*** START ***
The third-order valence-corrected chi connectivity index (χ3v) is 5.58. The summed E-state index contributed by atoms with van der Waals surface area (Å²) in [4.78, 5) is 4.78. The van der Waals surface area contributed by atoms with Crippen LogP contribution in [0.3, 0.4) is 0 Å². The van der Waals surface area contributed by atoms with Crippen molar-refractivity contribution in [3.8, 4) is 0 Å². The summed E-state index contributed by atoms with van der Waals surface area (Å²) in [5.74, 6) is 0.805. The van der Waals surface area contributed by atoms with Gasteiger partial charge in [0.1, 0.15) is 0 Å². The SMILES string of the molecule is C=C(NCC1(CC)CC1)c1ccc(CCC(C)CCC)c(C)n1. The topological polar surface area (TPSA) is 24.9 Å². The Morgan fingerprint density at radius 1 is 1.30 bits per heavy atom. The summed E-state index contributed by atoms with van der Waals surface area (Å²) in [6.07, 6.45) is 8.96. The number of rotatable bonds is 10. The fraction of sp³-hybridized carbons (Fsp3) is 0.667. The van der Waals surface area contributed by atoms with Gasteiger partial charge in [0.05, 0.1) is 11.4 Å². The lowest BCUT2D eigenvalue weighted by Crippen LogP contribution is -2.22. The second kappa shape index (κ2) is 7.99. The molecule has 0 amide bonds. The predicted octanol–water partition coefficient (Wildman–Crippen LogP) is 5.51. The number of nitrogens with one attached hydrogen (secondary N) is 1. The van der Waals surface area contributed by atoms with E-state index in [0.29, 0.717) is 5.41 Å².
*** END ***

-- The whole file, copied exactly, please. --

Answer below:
The third-order valence-corrected chi connectivity index (χ3v) is 5.58. The summed E-state index contributed by atoms with van der Waals surface area (Å²) in [4.78, 5) is 4.78. The van der Waals surface area contributed by atoms with Crippen LogP contribution in [0.3, 0.4) is 0 Å². The van der Waals surface area contributed by atoms with Crippen molar-refractivity contribution in [3.8, 4) is 0 Å². The summed E-state index contributed by atoms with van der Waals surface area (Å²) in [5.74, 6) is 0.805. The van der Waals surface area contributed by atoms with Gasteiger partial charge in [0.1, 0.15) is 0 Å². The SMILES string of the molecule is C=C(NCC1(CC)CC1)c1ccc(CCC(C)CCC)c(C)n1. The topological polar surface area (TPSA) is 24.9 Å². The Morgan fingerprint density at radius 1 is 1.30 bits per heavy atom. The summed E-state index contributed by atoms with van der Waals surface area (Å²) in [6.07, 6.45) is 8.96. The number of rotatable bonds is 10. The fraction of sp³-hybridized carbons (Fsp3) is 0.667. The van der Waals surface area contributed by atoms with Gasteiger partial charge in [0.05, 0.1) is 11.4 Å². The lowest BCUT2D eigenvalue weighted by Crippen LogP contribution is -2.22. The second kappa shape index (κ2) is 7.99. The molecule has 0 amide bonds. The predicted octanol–water partition coefficient (Wildman–Crippen LogP) is 5.51. The number of nitrogens with one attached hydrogen (secondary N) is 1. The van der Waals surface area contributed by atoms with E-state index in [0.29, 0.717) is 5.41 Å².